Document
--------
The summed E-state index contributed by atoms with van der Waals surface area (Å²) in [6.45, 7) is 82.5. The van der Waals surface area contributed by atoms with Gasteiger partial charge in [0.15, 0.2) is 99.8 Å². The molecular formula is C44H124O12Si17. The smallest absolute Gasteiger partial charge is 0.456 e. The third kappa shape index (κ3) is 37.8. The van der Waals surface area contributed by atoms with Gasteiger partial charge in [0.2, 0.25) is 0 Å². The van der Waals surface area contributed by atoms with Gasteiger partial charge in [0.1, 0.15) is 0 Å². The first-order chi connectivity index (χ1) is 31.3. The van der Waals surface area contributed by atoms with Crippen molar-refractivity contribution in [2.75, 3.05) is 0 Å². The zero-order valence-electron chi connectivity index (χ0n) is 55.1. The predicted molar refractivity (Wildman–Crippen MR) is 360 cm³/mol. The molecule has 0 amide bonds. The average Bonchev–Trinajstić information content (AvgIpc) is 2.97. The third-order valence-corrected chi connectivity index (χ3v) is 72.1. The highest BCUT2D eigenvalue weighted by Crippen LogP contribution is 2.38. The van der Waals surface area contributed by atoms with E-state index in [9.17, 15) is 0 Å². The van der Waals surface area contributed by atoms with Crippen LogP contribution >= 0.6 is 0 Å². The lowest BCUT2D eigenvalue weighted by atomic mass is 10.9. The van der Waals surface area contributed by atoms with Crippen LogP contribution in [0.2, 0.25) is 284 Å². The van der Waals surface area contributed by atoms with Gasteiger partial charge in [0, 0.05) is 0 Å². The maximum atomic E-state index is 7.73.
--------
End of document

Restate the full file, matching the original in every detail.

The summed E-state index contributed by atoms with van der Waals surface area (Å²) in [6.45, 7) is 82.5. The van der Waals surface area contributed by atoms with Gasteiger partial charge in [0.15, 0.2) is 99.8 Å². The molecular formula is C44H124O12Si17. The smallest absolute Gasteiger partial charge is 0.456 e. The third kappa shape index (κ3) is 37.8. The van der Waals surface area contributed by atoms with Gasteiger partial charge in [0.2, 0.25) is 0 Å². The van der Waals surface area contributed by atoms with Gasteiger partial charge in [0.1, 0.15) is 0 Å². The first-order chi connectivity index (χ1) is 31.3. The van der Waals surface area contributed by atoms with Crippen molar-refractivity contribution in [2.75, 3.05) is 0 Å². The zero-order valence-electron chi connectivity index (χ0n) is 55.1. The predicted molar refractivity (Wildman–Crippen MR) is 360 cm³/mol. The molecule has 0 amide bonds. The average Bonchev–Trinajstić information content (AvgIpc) is 2.97. The third-order valence-corrected chi connectivity index (χ3v) is 72.1. The highest BCUT2D eigenvalue weighted by Crippen LogP contribution is 2.38. The van der Waals surface area contributed by atoms with E-state index in [9.17, 15) is 0 Å². The van der Waals surface area contributed by atoms with Crippen LogP contribution >= 0.6 is 0 Å². The lowest BCUT2D eigenvalue weighted by atomic mass is 10.9. The van der Waals surface area contributed by atoms with Crippen LogP contribution in [0.2, 0.25) is 284 Å². The van der Waals surface area contributed by atoms with Gasteiger partial charge in [0, 0.05) is 0 Å². The maximum atomic E-state index is 7.73.